Panelists to Debate Merits of U.S. Supreme Court Case on FCC Regulation of "Indecent" Broadcasts


Washington, D.C., February 3, 2012 - Free speech advocates and proponents of regulation will be among a group of American University Washington College of Law panelists on Wednesday, Feb. 8, debating the merits of the First Amendment arguments in FCC v. Fox Television. The case was argued before the United States Supreme Court Jan. 10.

At issue is the Federal Communications Commission ban on television broadcasts it considers "indecent" and whether the agency’s enforcement policy restrains speech unconstitutionally. When the case was first in front of the Supreme Court in April 2009, the justices narrowly upheld the FCC's ban on four-letter words. The justices will weigh the FCC's ban on content featuring four-letter words and brief nude scenes.

Freedom of Speech and Freedom from Harm:
Debating the FCC's Indecency Regulations as Framed by FCC v. Fox Television
American University Washington College of Law, Room 603
4801 Massachusetts Avenue, NW, Washington, DC
Wednesday, Feb. 8
Noon - 2 p.m.


Speakers include:


  • Christopher Wright, partner, Wiltshire & Grannis LLP, former FCC General Counsel


Supporting the current regulations:

  • Craig Parshall, senior vice president and general counsel, National Religious Broadcasters
  • Dr. Chris Gacek, senior fellow of Regulatory Policy, Family Research Council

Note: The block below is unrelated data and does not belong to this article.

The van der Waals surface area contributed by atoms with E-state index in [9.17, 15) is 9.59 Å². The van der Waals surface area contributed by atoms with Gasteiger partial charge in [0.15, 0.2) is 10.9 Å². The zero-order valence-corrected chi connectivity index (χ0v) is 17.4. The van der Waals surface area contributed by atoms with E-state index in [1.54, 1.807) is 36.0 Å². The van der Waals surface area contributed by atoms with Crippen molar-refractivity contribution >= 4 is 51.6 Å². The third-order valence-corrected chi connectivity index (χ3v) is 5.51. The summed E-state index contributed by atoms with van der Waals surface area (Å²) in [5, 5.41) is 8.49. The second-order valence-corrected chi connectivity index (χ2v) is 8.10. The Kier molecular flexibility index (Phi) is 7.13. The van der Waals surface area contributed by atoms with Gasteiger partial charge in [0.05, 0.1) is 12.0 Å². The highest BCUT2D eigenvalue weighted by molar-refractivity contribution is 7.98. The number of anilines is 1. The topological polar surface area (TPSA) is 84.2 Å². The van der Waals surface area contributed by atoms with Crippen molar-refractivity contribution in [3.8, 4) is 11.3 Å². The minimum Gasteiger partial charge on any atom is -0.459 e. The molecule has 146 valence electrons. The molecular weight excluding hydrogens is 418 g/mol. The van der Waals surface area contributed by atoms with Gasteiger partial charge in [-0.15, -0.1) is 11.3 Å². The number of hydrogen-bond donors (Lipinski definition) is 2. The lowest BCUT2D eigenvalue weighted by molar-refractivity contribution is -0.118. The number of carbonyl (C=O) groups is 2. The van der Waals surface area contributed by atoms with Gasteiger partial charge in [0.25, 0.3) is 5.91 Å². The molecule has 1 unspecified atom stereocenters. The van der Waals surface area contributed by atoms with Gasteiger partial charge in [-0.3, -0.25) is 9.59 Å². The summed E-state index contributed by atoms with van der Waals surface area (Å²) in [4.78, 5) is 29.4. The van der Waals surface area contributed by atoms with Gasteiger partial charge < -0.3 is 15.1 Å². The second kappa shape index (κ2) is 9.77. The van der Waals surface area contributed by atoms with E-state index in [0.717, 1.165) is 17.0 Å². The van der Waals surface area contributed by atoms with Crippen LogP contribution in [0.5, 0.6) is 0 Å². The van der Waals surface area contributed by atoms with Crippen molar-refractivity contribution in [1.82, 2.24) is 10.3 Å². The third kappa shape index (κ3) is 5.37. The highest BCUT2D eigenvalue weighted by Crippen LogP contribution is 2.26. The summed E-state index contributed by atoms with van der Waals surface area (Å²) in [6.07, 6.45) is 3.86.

Opposing the current regulations:

  • David Petron, partner, Sidley Austin LLP (for Fox Television)
  • Trevor Burrus, legal associate, Center for Constitutional Studies, Cato Institute

The event is presented by the Communications and Media Law Society and the Program on Information Justice and Intellectual Property.

Visit the event website for more information or to register.

Media interested in attending the event should contact Megan Smith, (202) 274-4276.


About American University Washington College of Law

In 1896, American University Washington College of Law became the first law school in the country founded by women. More than 100 years since its founding, this law school community is grounded in the values of equality, diversity, and intellectual rigor. The law school's nationally and internationally recognized programs (in clinical legal education, trial advocacy, international law, and intellectual property to name a few) and dedicated faculty provide its 1700 JD, LL.M., and SJD students with the critical skills and values to have an immediate impact as students and as graduates, in Washington, DC and around the world. For more information, visit